Sonics @ - April 22, 2002

April 22, 2002

So, the Sonics are back into the playoffs after a one-year absence. That they would be in the playoffs was pretty much a certainty the last time I put fingers to keyboard for this column, a little over two weeks ago, but the Sonics did take their sweet time in making things official. That finally happened on the 8th against the team that was giving the Sonics chase, the Los Angeles Clippers, with a two-point fourth-quarter Sonics win making things official.

At that point, it looked pretty clear that the Sonics would take the seventh seed, but they didn't help themselves much by dropping three more in a row after beating the Clippers, just as they had before the game. That meant losing at Phoenix, getting absolutely destroyed by the Dallas Mavericks, and losing at the Los Angeles Lakers. Nevertheless, the door was still open for the Sonics to be the seventh seed on the last day of the regular season. All that needed to happen was for the San Antonio Spurs to beat the Jazz in Utah and the Sonics to take care of business against the Memphis Grizzlies in the Key.

The Spurs finished their end of the deal with a Tony Parker fastbreak score sealing the Midwest Division in their favor by the time the Sonics went to halftime with the Grizzlies. And by that point, any doubt in their own game had pretty much been removed, what with them almost leading by 20 points. So it soon became clear that the Sonics would take on the Spurs in the first round of the playoffs.

That had to be construed as a victory, if only in the fact that the Spurs aren't the Dallas Mavericks, who the team would probably go to about any lengths to avoid. When I discussed possible opponents in my last column, I came out against the Mavs as an opponent, and that was merely backed up first by Coach Nate McMillan's comments when he began publicly talking about potential opponents and then by the whooping the Mavericks admonished to the Sonics -- despite playing without Dirk Nowitzki.

In that column, I did eventually come to the conclusion that the Sonics were probably best off taking the eighth seed and playing Sacramento, but, given more time to think about it, I would probably go with San Antonio as the best possible opponent despite their strong finish to the season (sweeping April, 9-0). Recently, the Sonics proved to both themselves and the Spurs that they could play with the two-time defending division champs, winning in Seattle and taking the Spurs down to the final seconds in San Antonio -- despite playing both games without Rashard Lewis and Vladimir Radmanovic.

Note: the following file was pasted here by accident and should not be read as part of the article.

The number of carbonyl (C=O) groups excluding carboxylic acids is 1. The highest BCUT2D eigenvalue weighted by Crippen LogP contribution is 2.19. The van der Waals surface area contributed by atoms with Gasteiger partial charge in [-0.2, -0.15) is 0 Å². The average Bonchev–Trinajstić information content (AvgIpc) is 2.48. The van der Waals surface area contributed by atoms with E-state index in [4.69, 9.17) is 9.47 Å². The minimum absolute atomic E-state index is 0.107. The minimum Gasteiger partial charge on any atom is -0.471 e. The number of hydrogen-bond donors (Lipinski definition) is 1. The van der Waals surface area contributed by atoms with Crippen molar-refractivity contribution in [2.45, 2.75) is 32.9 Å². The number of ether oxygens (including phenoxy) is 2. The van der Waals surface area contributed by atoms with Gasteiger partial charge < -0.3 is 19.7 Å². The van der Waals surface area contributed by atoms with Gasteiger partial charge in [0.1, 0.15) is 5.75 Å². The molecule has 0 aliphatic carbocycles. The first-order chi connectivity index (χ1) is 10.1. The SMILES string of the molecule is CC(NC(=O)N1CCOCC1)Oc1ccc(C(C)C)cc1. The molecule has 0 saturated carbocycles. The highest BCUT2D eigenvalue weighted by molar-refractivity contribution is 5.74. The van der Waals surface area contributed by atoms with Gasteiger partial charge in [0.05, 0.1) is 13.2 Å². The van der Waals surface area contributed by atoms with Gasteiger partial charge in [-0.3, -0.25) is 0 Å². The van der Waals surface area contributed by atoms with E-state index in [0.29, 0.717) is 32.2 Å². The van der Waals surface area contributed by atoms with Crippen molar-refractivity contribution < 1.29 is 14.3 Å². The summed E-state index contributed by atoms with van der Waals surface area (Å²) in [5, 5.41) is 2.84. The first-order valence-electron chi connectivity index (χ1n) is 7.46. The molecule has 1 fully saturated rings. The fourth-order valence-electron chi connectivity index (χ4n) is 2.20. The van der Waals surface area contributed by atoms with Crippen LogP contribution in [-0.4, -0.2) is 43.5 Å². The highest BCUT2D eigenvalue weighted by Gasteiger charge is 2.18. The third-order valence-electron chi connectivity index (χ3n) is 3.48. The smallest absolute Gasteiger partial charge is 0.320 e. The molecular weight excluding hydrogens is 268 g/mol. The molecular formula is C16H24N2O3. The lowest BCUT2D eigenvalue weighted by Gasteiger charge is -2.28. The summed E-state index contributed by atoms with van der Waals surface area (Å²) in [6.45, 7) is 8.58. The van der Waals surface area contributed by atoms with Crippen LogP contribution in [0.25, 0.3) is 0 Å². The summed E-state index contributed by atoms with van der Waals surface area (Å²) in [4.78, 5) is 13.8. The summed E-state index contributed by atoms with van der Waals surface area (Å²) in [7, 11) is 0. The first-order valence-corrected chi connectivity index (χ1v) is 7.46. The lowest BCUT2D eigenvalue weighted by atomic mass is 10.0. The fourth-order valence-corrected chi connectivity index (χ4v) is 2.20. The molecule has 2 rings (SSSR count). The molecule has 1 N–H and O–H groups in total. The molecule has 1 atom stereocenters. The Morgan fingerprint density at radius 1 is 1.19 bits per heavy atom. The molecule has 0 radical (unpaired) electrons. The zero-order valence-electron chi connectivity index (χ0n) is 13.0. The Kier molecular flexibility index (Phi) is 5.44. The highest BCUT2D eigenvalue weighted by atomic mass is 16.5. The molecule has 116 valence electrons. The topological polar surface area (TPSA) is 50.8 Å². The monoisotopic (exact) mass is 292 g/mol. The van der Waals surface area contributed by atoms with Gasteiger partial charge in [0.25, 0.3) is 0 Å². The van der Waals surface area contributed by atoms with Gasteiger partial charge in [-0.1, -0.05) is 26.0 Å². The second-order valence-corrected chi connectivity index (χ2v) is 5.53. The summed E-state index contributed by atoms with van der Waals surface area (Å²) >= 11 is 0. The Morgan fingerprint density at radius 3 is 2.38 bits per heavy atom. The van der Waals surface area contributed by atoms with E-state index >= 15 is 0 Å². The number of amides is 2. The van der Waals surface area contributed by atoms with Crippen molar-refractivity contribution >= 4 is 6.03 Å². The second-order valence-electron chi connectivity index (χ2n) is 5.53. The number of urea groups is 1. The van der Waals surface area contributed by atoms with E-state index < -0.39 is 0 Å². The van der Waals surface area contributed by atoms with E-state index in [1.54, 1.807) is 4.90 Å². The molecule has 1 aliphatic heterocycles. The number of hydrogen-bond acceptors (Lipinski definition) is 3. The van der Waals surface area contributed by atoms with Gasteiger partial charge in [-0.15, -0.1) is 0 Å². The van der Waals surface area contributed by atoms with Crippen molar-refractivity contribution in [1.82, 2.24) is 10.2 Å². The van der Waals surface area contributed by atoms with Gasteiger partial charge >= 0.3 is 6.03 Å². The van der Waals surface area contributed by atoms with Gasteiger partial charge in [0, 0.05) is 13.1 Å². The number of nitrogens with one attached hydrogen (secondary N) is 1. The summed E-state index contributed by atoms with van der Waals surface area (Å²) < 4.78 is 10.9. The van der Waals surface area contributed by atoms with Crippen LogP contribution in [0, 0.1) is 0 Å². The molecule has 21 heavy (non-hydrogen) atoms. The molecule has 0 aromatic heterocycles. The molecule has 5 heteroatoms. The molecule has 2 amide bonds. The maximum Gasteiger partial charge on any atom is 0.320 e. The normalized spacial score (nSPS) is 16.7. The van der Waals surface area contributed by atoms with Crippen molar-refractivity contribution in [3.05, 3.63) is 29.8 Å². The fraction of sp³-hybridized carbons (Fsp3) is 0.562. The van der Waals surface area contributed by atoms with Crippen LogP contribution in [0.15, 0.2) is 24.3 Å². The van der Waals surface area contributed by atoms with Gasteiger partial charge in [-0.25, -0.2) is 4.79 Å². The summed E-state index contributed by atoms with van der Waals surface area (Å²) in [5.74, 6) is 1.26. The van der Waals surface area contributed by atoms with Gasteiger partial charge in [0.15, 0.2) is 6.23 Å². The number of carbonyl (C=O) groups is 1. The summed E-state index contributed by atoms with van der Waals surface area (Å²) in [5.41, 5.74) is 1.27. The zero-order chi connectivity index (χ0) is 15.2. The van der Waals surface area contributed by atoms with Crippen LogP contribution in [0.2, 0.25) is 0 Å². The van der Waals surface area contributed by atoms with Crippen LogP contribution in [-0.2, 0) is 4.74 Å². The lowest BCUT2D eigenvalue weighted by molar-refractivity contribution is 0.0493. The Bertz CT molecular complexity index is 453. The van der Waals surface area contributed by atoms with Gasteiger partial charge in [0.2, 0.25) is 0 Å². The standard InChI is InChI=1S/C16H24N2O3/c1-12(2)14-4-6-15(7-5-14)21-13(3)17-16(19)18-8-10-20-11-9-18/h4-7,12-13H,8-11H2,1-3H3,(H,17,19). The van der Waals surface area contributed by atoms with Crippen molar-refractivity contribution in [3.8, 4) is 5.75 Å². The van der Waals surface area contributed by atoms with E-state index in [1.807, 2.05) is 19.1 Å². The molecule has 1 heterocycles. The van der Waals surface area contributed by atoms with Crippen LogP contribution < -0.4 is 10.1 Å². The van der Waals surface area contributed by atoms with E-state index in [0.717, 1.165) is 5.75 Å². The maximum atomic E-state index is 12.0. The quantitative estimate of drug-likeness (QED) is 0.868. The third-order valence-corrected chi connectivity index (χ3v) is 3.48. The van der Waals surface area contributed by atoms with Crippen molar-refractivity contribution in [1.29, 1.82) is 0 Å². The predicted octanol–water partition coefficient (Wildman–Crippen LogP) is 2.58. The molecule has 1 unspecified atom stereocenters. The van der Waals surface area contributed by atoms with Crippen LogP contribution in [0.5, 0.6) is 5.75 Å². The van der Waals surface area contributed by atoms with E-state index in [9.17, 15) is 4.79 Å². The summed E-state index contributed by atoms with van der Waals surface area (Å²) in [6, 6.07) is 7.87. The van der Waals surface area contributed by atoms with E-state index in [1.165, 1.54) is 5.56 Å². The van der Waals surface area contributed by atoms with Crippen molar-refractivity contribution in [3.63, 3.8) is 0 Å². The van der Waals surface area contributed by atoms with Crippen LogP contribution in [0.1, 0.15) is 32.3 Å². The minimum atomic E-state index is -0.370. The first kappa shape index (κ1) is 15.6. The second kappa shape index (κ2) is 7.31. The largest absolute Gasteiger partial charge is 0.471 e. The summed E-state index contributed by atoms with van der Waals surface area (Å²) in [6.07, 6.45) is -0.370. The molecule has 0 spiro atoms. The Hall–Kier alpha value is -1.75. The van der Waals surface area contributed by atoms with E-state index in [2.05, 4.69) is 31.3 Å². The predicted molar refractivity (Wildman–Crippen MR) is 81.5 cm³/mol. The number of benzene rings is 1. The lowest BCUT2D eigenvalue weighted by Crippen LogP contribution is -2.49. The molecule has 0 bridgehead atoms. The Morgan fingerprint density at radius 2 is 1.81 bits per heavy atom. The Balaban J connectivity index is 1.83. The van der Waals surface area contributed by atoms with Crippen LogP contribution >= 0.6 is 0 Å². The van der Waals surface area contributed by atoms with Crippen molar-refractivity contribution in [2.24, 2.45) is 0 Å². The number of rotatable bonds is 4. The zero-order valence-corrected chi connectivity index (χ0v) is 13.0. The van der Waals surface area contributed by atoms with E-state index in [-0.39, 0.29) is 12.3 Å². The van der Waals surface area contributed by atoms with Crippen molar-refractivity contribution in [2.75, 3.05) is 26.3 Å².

That should not, however, be construed as meaning that I really think the Sonics will win this series. It's a bit late to be making predictions now, as this column has been pushed back far too long because I've had the flu, but I've maintained for the last few days now that I think this series will go to San Antonio in four games. I think the Sonics will most likely play well enough at home not to be swept, but even taking this series five games seems like too much to ask from a Seattle squad that hasn't really played a good game against a good opponent since playing the Spurs in San Antonio.

There are those out there, including experts like Sports Illustrated's Jack McCallum and NBC's Tom Tolbert (on second thought, can Tolbert really be considered an expert?) that have picked the Sonics to shock the world and pull off this upset.

Their case was not particularly helped by game one. After a solid first half in which they evened up the Spurs at 52-all, the Sonics were completely demolished in every sense of the word in the second half. A 37-8 run that put the Spus in command was so long that perhaps a more apt description might be conveyed by the word 'marathon' as opposed to run.

The Spurs were truly clicking on all cyllinders in beating the Sonics on Saturday, despite the absence of David Robinson for all but seven minutes with a persistent sore back that held him out of the last two regular-season games. The key was the contributions of the San Antonio guards, particularly 19-year-old rookie Tony Parker.

After Parker shot just 29% from the field against the Sonics in the regular season and 41% overall, it was quite obvious that the Sonics' strategy would be to make the dimnutive rookie beat them in this series. In game one, that backfired, with Parker making nine of 12 attempts and all three of his three-pointers, finishing with 21 critical points. Two of the threes were back-breaking momentum-killers as San Antonio ran away with the game in the third quarter.

Smith too was a major factor, though not quite as unexpectedly. The NBA's regular-season three-point percentage leader, Smith dropped three from behind the arc as well, in five tries, and had 17 points. Between them, Smith and Parker ended up with 38 points, while the Sonics' guards -- who averaged about 15 more points per game than the San Antonio starting backcourt during the regular season -- scored just 27 points. Gary Payton, who had 19 on 8 of 13 shooting, was held down mostly by limited minutes (34), not seeing the court in the fourth quarter.